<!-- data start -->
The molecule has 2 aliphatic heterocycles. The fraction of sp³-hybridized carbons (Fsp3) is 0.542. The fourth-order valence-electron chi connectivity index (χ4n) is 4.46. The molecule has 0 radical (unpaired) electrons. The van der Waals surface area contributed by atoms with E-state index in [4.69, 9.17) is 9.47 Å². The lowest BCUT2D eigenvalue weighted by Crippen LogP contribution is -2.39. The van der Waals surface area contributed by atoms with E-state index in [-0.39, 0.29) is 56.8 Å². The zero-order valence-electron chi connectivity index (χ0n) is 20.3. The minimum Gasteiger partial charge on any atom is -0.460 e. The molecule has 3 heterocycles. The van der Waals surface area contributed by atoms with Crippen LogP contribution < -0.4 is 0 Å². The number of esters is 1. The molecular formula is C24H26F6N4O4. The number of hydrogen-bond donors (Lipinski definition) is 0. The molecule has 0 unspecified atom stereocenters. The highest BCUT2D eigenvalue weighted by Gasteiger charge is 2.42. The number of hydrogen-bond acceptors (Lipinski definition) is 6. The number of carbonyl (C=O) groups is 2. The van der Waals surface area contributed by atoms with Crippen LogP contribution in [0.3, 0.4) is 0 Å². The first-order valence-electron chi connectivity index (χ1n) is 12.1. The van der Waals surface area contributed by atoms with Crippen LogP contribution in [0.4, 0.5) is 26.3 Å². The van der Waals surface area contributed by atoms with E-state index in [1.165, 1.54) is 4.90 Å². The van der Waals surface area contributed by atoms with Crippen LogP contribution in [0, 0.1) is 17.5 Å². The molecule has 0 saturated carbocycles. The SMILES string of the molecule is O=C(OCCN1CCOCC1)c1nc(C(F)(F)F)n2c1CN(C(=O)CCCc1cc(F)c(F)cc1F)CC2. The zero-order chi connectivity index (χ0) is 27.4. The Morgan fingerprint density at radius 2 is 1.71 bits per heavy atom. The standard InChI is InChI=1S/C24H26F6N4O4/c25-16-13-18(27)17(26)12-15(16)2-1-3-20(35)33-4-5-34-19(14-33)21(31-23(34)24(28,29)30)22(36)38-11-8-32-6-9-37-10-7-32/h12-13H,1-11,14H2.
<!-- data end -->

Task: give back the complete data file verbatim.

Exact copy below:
The molecule has 2 aliphatic heterocycles. The fraction of sp³-hybridized carbons (Fsp3) is 0.542. The fourth-order valence-electron chi connectivity index (χ4n) is 4.46. The molecule has 0 radical (unpaired) electrons. The van der Waals surface area contributed by atoms with E-state index in [4.69, 9.17) is 9.47 Å². The lowest BCUT2D eigenvalue weighted by Crippen LogP contribution is -2.39. The van der Waals surface area contributed by atoms with E-state index in [-0.39, 0.29) is 56.8 Å². The zero-order valence-electron chi connectivity index (χ0n) is 20.3. The minimum Gasteiger partial charge on any atom is -0.460 e. The molecule has 3 heterocycles. The van der Waals surface area contributed by atoms with Crippen LogP contribution < -0.4 is 0 Å². The number of esters is 1. The molecular formula is C24H26F6N4O4. The number of hydrogen-bond donors (Lipinski definition) is 0. The molecule has 0 unspecified atom stereocenters. The highest BCUT2D eigenvalue weighted by Gasteiger charge is 2.42. The number of hydrogen-bond acceptors (Lipinski definition) is 6. The number of carbonyl (C=O) groups is 2. The van der Waals surface area contributed by atoms with Crippen LogP contribution in [0.3, 0.4) is 0 Å². The first-order valence-electron chi connectivity index (χ1n) is 12.1. The van der Waals surface area contributed by atoms with Crippen LogP contribution in [0.4, 0.5) is 26.3 Å². The van der Waals surface area contributed by atoms with E-state index in [1.165, 1.54) is 4.90 Å². The van der Waals surface area contributed by atoms with Crippen LogP contribution in [0, 0.1) is 17.5 Å². The molecule has 0 saturated carbocycles. The SMILES string of the molecule is O=C(OCCN1CCOCC1)c1nc(C(F)(F)F)n2c1CN(C(=O)CCCc1cc(F)c(F)cc1F)CC2. The zero-order chi connectivity index (χ0) is 27.4. The Morgan fingerprint density at radius 2 is 1.71 bits per heavy atom. The standard InChI is InChI=1S/C24H26F6N4O4/c25-16-13-18(27)17(26)12-15(16)2-1-3-20(35)33-4-5-34-19(14-33)21(31-23(34)24(28,29)30)22(36)38-11-8-32-6-9-37-10-7-32/h12-13H,1-11,14H2.